I have a transfer function $$H(z)=\frac{1+1.2z^{-1}+0.8z^{z^-2}}{1-0.9z^{-1}}$$ from which I'm supposed to sketch the magnitude and phase response. I know that you can transform $z=e^{j\omega}$ to get the frequency response, but I don't really understand what it means. The magnitude response is then $$\left|H(e^{j\omega})\right|=\left|\frac{1+1.2e^{-j\omega}+0.8e^{-j2\omega}}{1-0.9e^{-j\omega}}\right|,$$ but how do I calculate the values from here?

For example, if we set $\omega=0$, then the result is $30$. But if we set $\omega=\pi/4$, then the result is $$\left|\frac{1+1.2e^{-j\pi/4}+0.8e^{-j\pi/2}}{1-0.9e^{-j\pi/4}}\right|.$$ How does one solve this?

I also know that the formula for phase response is $$\arg(H(e^{j\omega}))=\frac{\Im(H(e^{j\omega}))}{\Re(H(e^{j\omega}))}$$ but I'm having a hard time to understand how to use it and what phase response actually is. Can you give me an example of how to calculate the phase response of a certain angle?

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    $\begingroup$ Are you familiar with the Euler identity? So now Bob is your uncle. $\endgroup$
    – jojek
    Mar 11 '15 at 10:16
  • $\begingroup$ $e^{jw}=cos(w)+jsin(w)$? why so? $\endgroup$
    – markus
    Mar 11 '15 at 10:21
  • $\begingroup$ markus, probably the simplest proof (or explanation "why so") is here at Wikipedia. the thing to keep in mind is that the derivative of an exponential is an exponential and the derivative of a sinusoid (either sin() or cos()) is another sinusoid. so exponentials and sinusoids have something important mathematically in common. that's where the relationship comes from. BTW, i hate that Taylor series proof, although it also works. $\endgroup$ Mar 11 '15 at 14:29
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    $\begingroup$ I guess "why so" referred to why jojek asked if the OP was familiar with Euler's identity. $\endgroup$
    – Matt L.
    Mar 11 '15 at 16:35

Use euler identity to expand the exponential to cos and sin. Then rationalize the denominator, and the last step is to group it to real part and imaginary part. To compute the magnitude just use the pythagoras theorem.

For an example I'll use simple transfer function like: $$H(z) = \frac {z}{z-0.5}$$ Then substitue the $z$:$$H(e^{jw})=\frac{e^{jw}}{e^{jw}-0.5}$$ Expand to cos and sin: $$H(e^{jw})=\frac{cos(w)+jsin(w)}{cos(w)+jsin(w)-0.5}$$ Rationalize the denominator, group into real and imaginary part: $$\begin{eqnarray*}H(e^{jw})&=&\frac{cos(w)+jsin(w)}{cos(w)+jsin(w)-0.5}\cdot\frac{cos(w)-jsin(w)-0.5}{cos(w)-jsin(w)-0.5}\\ &=&\frac {e^{jw}\cdot (e^{-jw}-0.5)}{(e^{jw}-0.5)\cdot (e^{-jw}-0.5)}\\ &=&\frac {e^{jw-jw}-0.5e^{jw}}{e^{jw-jw}-0.5e^{jw}-0.5e^{-jw}+0.25}\\ &=&\frac {1-0.5e^{jw}}{1.25-0.5cos(w)-j0.5sin(w)-0.5cos(w)+j0.5sin(w)}\\ &=&\frac {1-0.5cos(w)-j0.5sin(w)}{1.25-cos(w)}\\ &=&\frac {1-0.5cos(w)}{1.25-cos(w)} - j\frac {0.5sin(w)}{1.25-cos(w)}\\ \end{eqnarray*}$$ Compute the magnitude: $$ \begin{eqnarray*} \left|H(e^{jw})\right| &=& \sqrt{\Re(H(e^{jw}))^2+\Im(H(e^{jw}))^2}\\ &=& \frac {\sqrt{(1-0.5cos(w))^2+(0.5sin(w))^2}} {1.25-cos(w)}\\ &=& \frac {\sqrt{1-cos(w)+0.25cos^2(w)+0.25sin^2(w)}} {1.25-cos(w)}\\ &=& \frac {\sqrt{1-cos(w)+0.25(cos^2(w)+sin^2(w))}} {1.25-cos(w)}\\ &=& \frac {\sqrt{1-cos(w)+0.25}} {1.25-cos(w)}\\ &=& \frac {\sqrt{1.25-cos(w)}} {1.25-cos(w)}\\ \end{eqnarray*}$$ And you're done!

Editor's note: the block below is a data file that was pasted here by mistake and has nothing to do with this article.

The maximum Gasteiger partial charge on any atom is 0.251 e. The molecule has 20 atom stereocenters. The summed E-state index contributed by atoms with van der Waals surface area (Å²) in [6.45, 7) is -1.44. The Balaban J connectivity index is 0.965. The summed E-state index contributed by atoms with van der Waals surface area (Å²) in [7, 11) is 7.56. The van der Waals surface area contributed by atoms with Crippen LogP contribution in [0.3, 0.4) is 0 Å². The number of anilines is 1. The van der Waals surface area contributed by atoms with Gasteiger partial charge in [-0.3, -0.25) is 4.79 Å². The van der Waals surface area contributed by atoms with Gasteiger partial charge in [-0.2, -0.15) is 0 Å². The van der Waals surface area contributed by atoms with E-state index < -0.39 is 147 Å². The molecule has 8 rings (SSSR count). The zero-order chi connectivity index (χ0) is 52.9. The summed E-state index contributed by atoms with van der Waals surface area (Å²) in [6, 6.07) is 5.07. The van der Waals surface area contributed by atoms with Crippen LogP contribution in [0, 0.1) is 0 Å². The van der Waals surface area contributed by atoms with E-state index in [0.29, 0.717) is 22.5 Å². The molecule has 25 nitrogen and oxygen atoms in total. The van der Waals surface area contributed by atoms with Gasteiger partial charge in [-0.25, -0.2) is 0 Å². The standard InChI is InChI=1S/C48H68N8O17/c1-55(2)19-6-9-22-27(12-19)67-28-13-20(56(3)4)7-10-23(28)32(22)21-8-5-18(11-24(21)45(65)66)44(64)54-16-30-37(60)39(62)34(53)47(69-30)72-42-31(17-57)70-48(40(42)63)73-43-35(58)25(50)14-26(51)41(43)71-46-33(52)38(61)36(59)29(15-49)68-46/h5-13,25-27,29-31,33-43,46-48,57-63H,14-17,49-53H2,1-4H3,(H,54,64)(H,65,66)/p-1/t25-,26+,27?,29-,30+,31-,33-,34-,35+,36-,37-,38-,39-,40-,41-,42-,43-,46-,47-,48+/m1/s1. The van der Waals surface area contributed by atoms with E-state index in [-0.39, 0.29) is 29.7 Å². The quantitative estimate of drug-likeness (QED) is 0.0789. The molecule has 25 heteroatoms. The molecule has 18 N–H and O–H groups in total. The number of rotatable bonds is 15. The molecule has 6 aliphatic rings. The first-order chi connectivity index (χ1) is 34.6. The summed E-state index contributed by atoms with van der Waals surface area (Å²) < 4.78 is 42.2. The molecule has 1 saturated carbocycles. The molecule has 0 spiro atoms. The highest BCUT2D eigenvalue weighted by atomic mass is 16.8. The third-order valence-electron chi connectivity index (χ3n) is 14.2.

I think the idea here is to get a global picture of how the magnitude and the phase of $H(e^{j\omega})$ behave. This is most easily seen by computing the poles and zeros of $H(z)$. The zeros of $H(z)$ are the zeros of the numerator. In your case you'll find two complex conjugate zeros. And there is one real-valued pole corresponding to the zero of the denominator of $H(z)$. Then you could (as you already did) find $H(1)$, i.e. the DC value. Also compute the frequency corresponding to the zero (because there, $H(e^{j\omega})$ will have a dip, the depth of which depends on how close the zeros are to the unit circle, and you might want to evaluate $H(-1)$, i.e. the value at Nyquist. From these few value you can get a reasonable estimate as to how the magnitude of $H(e^{j\omega})$ behaves.

As for the phase, note that your formula (ratio of imaginary and real parts) is actually the tangent of the phase, not the phase itself. First of all, it is clear that the phase must be zero at DC (i.e. $z=1$), and at Nyquist (i.e. $z=-1$). Furthermore, the total phase response equals the phase of the numerator minus the phase of the denominator. So if you figure out the phase response of a single zero (for a single pole you get the same with a negative sign), you can compose the total phase simply the summing these partial phases for each pole and zero. Qualitatively, for each pole you get a decreasing contribution to the phase (with maximum decrease at the pole frequency), and for each zero you get an increasing contribution to the phase (with the maximum increase at the frequency of the zero).


You have to calculate complex exponentials. Every calculator or numerics package can do this. In the case of $\omega={\pi\over 4}$ the results are: $e^{-j{\pi\over 4}}=\sqrt 2- i\sqrt 2$ and $e^{-j{\pi\over 2}}=-i$. The expression for the magnitude evaluates to $3.3793$ at this angle.


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